Commercial Litigation and Arbitration

Printout Offered to Show What Appears on Website ≠ Hearsay — 403 Unfair Prejudice Prong “Unnecessary and Useless” in Bench Trial — Internet Search Results or Snippets without Context May Be of Minimal Relevance — Good Quotes

Invisible Fences, Inc. v. Fido’s Fences, Inc., 2014 U.S. Dist. LEXIS 16663 (E.D. Tenn. Feb. 11, 2014):

The Court finds the following from Foreword Magazine, Inc. v. OverDrive, Inc., No. 1:10-cv-1144, 2011 WL 5169384, at *4 (W.D. Mich. Oct. 31, 2011)persuasive: "[T]hese exhibits [screen shots of websites] are offered to show the use of trademarks in commerce or the mentioning of those marks by various news organizations. Plaintiff is clearly not offering these screen shots for the truth of the matter asserted. When a printout from a third party website is offered merely to show that certain images and text appeared on the website, they are not statements at all and thus fall outside the ambit of the hearsay rule."  ***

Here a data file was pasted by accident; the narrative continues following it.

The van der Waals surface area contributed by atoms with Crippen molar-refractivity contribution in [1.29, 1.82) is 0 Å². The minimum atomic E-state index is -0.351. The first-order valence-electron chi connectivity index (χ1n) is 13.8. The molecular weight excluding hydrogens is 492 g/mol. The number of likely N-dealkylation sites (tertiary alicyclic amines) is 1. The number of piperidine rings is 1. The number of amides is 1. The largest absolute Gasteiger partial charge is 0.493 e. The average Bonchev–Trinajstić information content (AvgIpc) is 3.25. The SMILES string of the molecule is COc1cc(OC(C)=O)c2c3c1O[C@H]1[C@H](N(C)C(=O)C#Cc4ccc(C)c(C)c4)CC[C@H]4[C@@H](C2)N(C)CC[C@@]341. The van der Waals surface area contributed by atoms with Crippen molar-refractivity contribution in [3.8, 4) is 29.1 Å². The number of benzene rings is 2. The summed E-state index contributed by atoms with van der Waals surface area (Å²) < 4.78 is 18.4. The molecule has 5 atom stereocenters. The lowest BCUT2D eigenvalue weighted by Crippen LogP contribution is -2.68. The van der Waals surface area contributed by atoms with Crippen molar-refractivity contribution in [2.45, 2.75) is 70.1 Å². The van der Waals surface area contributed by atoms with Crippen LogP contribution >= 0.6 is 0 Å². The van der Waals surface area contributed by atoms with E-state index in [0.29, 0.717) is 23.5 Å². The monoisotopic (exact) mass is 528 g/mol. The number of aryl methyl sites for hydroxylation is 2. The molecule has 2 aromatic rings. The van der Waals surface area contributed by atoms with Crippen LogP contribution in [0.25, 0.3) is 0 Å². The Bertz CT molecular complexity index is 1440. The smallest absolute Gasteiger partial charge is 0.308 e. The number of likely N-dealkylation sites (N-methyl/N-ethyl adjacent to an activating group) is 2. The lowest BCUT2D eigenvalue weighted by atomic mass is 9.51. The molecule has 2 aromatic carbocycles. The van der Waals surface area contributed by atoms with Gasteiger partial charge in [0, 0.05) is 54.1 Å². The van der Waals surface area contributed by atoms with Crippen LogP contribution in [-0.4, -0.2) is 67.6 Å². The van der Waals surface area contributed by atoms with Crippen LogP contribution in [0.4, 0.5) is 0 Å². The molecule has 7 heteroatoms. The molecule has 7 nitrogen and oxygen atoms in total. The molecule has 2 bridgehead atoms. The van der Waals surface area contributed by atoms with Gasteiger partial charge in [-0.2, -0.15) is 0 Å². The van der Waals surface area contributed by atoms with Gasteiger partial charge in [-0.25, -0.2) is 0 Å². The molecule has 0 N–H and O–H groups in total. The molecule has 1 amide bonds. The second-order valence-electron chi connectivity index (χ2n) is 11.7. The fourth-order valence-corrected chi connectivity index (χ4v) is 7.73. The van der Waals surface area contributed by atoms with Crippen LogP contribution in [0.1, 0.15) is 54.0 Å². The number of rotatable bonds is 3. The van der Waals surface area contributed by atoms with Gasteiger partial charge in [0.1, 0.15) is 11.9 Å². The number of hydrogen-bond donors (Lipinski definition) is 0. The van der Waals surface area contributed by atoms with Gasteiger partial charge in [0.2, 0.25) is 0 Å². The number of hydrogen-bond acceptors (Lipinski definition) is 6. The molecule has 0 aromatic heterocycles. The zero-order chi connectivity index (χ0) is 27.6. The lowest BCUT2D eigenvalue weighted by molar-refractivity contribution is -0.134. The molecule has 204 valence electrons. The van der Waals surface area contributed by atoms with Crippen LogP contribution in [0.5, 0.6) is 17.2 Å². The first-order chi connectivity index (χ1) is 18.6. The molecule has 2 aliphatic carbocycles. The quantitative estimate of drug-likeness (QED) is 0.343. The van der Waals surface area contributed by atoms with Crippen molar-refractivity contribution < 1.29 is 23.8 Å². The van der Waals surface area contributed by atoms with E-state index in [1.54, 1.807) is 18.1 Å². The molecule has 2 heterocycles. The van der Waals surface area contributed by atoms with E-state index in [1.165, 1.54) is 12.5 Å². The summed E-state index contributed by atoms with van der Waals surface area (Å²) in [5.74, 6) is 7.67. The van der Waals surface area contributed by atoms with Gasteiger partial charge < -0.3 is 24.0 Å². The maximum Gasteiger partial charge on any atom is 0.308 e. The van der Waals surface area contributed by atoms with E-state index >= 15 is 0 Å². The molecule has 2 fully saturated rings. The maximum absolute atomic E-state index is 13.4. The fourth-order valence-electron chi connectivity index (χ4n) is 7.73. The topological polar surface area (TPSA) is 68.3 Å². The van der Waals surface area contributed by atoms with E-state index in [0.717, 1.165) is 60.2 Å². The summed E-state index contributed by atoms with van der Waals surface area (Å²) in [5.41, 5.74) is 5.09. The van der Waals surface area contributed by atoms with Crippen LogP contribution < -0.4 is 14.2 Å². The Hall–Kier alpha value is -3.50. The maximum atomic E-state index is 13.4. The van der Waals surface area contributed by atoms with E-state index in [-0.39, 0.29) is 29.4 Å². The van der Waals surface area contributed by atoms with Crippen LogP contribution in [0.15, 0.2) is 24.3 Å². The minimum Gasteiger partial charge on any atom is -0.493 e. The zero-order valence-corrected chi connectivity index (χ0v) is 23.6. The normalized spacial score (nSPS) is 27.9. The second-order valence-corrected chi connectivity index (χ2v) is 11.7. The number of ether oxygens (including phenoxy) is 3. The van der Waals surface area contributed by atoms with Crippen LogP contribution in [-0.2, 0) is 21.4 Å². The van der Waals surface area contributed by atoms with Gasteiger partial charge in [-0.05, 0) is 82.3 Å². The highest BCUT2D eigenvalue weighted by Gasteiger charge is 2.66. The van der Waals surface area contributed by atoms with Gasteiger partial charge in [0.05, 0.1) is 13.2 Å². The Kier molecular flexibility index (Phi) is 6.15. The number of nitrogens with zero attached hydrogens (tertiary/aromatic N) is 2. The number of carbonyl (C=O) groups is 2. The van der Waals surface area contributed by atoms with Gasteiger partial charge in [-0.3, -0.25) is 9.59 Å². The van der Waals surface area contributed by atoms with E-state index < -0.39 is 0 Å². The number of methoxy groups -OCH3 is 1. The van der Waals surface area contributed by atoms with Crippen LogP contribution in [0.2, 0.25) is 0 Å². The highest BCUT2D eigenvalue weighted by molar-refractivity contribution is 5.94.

Moreover, "[i]n bench trials, the application of the unfair prejudice portion of Rule 403 has been seen as an unnecessary and 'useless procedure.'" United States v. Hall, No. 98-6421, 2000 WL 32010, at *2 (6th Cir. Jan.4, 2000) (citing 22 Charles Alan Wright & Kenneth W. Graham, Jr., Federal Practice and Procedure § 5213 (1978 & Supp. 1999) ("Since the judge must hear the evidence in ruling on the motion to exclude the evidence under Rule 403, exclusion of the evidence on grounds of prejudice in a bench trial is described as a 'useless procedure.'")); Schultz v. Butcher, 24 F.3d 626, 632 (4th Cir.1994); Gulf States Utilities Co. v. Ecodyne Corp., 635 F.2d 517, 519 (5th Cir. Unit A 1981)); see also United States v. Sperl, 458 F. App'x 535, 543 (6th Cir. 2012) (citing Hall for this proposition in the context of Rule 404(b)). Of course, "[e]xcluding relevant evidence in a bench trial because it is cumulative or a waste of time is clearly a proper exercise of the judge's power." Schultz, 24 F.3d at 632 (quoting Gulf States, 635 F.3d at 519). Those issues, however, are best determined in the context of the offered evidence. As the cases cited by IFI suggest, internet search results or other "snippets" sans context may be of minimal probative value in this case. See In re Bayer, 488 F.3d 960, 967 (Fed. Cir. 2007) ("Search engine results-which provide little context to discern how a term is actually used on the webpage that can be accessed through the search result link-may be insufficient to determine the nature of the use of a term or the relevance of the search results to registration considerations."). But even minimal relevance may be enough to admit the evidence unless the Court concludes the evidence is cumulative  or a waste of time. Because this is a bench trial, many of IFI's concerns are simply inapplicable. The Court is competent to discern which evidence is persuasive and which is not, and the Court is confident IFI is fully capable of raising such arguments at the appropriate time.

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